If we look overall at the value of infrastructure—that’s what I want to focus on today, because there are aspects of infrastructure that make it different from anything else in the economy. Wrong economic thinking about it prevents financing and prevents it from being built, and holds us back from reaping all of the benefits that we could from investments in these sorts of projects.
The Value of Infrastructure
A Note To Readers
The reports this week include an interesting set of studies that describe a new wave pattern in the upper atmosphere that may be responsible both for the long drought and the freight train of storms that ended the drought this winter. That is followed by a warning that new El Nino conditions are developing across the Pacific, which could mean next winter will be wet.
June and July could see flooding as the “gigantic” snowpack melts in the Sierras. More warnings of a fragile levee system not being able to hold back those waters is the follow-on.
Then we have our Oroville Dam update featuring the experts evaluation of why the spillway collapsed. That is followed by more articles on the state of other dams in the state.
Desalination is back in the news, with what appears a shift in the thinking of some people. Senator Boxer is promoting the building of the plant at Huntington Beach and the Sacramento Bee says to cut out the bullshit of permitting delays and build that Huntington Beach plant. Also Santa Barbara will now, starting this week, provide water to 30 percent of its population from the new plant just opening.
I do hope readers enjoy the irony in the report of the damage that the environmentalist culturally-allied pot growers are doing to the forests, streams and wildlife of northern California. As the author of the article concludes, “The pot you smoke may be grown on the carcass of a dead fisher.”
As we should well know by now, the future of water in California is fundamentally a question of infrastructure. So, as most readers of this report should know by now, that is my focus. Therefore, the following three paragraphs must be called to the attention of all Americans.
In just three days, in Beijing, humanity’s future will be mapped out at the “The Belt and Road Forum for International Cooperation.” For the past three years the Belt and Road policy of China has become the greatest economic and infrastructure building program in human history. The conference beginning on May 14 will see the heads of state from twenty-eight nations converging on Beijing for China’s first official international forum on the Belt and Road Initiative. Also called, “The New Silk Road,” this project already encompassing more than 70 nations and more than half of the world’s population, is the door to the future.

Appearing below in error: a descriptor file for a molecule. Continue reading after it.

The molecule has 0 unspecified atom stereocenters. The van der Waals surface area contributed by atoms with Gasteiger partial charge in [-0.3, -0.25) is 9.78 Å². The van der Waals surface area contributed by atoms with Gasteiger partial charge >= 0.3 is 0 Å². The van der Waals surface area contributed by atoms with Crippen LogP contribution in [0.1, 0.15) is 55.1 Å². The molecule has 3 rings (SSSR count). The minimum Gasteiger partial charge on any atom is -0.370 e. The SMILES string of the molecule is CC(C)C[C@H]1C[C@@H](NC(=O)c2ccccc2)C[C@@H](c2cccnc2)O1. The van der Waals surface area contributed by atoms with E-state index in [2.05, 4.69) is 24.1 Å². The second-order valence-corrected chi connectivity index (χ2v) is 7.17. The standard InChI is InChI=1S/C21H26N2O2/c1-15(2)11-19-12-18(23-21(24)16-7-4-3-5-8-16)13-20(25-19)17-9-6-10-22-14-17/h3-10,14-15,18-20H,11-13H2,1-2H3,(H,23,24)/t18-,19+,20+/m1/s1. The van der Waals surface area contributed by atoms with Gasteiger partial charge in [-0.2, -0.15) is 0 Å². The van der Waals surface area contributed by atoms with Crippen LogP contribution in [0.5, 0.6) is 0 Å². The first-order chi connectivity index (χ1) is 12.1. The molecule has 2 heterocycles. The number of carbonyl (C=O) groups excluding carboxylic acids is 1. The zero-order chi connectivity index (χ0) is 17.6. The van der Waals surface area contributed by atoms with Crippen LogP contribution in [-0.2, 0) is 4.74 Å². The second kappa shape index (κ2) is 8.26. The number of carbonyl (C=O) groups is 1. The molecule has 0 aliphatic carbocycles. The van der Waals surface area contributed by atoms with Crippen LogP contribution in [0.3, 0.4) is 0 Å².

Although it does not appear that President Trump will attend, what is clear is that his administration is moving rapidly toward the U.S. joining the Belt and Road Initiative one way or another. China’s experience in building modern infrastructure and the potential funding from China’s holdings of more than $1 trillion in U.S. Treasury Bills, represent the pathway for the President’s infrastructure policy to actually become a reality.
The German newspaper, the Rheinische Post, today quotes China’s consul-general in Duesseldorf, Haiyang Feng: “We should take the idea of a new Silk Road as a win-win situation for all countries that participate in it. We are experiencing an era of crises: terrorism, wars and refugee streams, plus a shrinking world economy. Hardly a country in the world still has the will nor the courage to think for the future and act accordingly. The Chinese idea of a new Silk Road can, therefore, also be seen as a hope-promoting answer for this new era, and that is exactly why this initiative is welcomed by more and more countries in the world.“
This week’s report will conclude with a discussion of infrastructure– what it is, why it is so important, and how it is a distinguishing characteristic of our species.